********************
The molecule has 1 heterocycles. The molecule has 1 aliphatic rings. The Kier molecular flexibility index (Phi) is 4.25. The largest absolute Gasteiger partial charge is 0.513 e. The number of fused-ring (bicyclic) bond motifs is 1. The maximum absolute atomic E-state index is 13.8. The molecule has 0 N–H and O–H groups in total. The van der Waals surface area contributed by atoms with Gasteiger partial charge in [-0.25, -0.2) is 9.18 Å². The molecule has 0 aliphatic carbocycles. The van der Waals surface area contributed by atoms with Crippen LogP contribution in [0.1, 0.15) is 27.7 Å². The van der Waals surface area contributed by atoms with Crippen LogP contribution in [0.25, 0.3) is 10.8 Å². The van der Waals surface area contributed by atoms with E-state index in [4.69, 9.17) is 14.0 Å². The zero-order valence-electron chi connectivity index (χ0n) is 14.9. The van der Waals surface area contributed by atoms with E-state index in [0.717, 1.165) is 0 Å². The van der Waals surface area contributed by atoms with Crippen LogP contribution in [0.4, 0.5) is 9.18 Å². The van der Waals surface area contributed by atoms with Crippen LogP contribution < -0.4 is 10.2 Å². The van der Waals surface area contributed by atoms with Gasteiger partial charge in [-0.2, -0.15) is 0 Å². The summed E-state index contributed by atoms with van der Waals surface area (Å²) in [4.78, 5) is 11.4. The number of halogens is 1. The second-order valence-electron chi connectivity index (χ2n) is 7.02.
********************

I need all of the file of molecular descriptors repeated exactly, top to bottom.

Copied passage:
The molecule has 1 heterocycles. The molecule has 1 aliphatic rings. The Kier molecular flexibility index (Phi) is 4.25. The largest absolute Gasteiger partial charge is 0.513 e. The number of fused-ring (bicyclic) bond motifs is 1. The maximum absolute atomic E-state index is 13.8. The molecule has 0 N–H and O–H groups in total. The van der Waals surface area contributed by atoms with Gasteiger partial charge in [-0.25, -0.2) is 9.18 Å². The molecule has 0 aliphatic carbocycles. The van der Waals surface area contributed by atoms with Crippen LogP contribution in [0.1, 0.15) is 27.7 Å². The van der Waals surface area contributed by atoms with Crippen LogP contribution in [0.25, 0.3) is 10.8 Å². The van der Waals surface area contributed by atoms with E-state index in [4.69, 9.17) is 14.0 Å². The zero-order valence-electron chi connectivity index (χ0n) is 14.9. The van der Waals surface area contributed by atoms with E-state index in [0.717, 1.165) is 0 Å². The van der Waals surface area contributed by atoms with Crippen LogP contribution in [0.4, 0.5) is 9.18 Å². The van der Waals surface area contributed by atoms with Crippen LogP contribution < -0.4 is 10.2 Å². The van der Waals surface area contributed by atoms with Gasteiger partial charge in [-0.2, -0.15) is 0 Å². The summed E-state index contributed by atoms with van der Waals surface area (Å²) in [4.78, 5) is 11.4. The number of halogens is 1. The second-order valence-electron chi connectivity index (χ2n) is 7.02.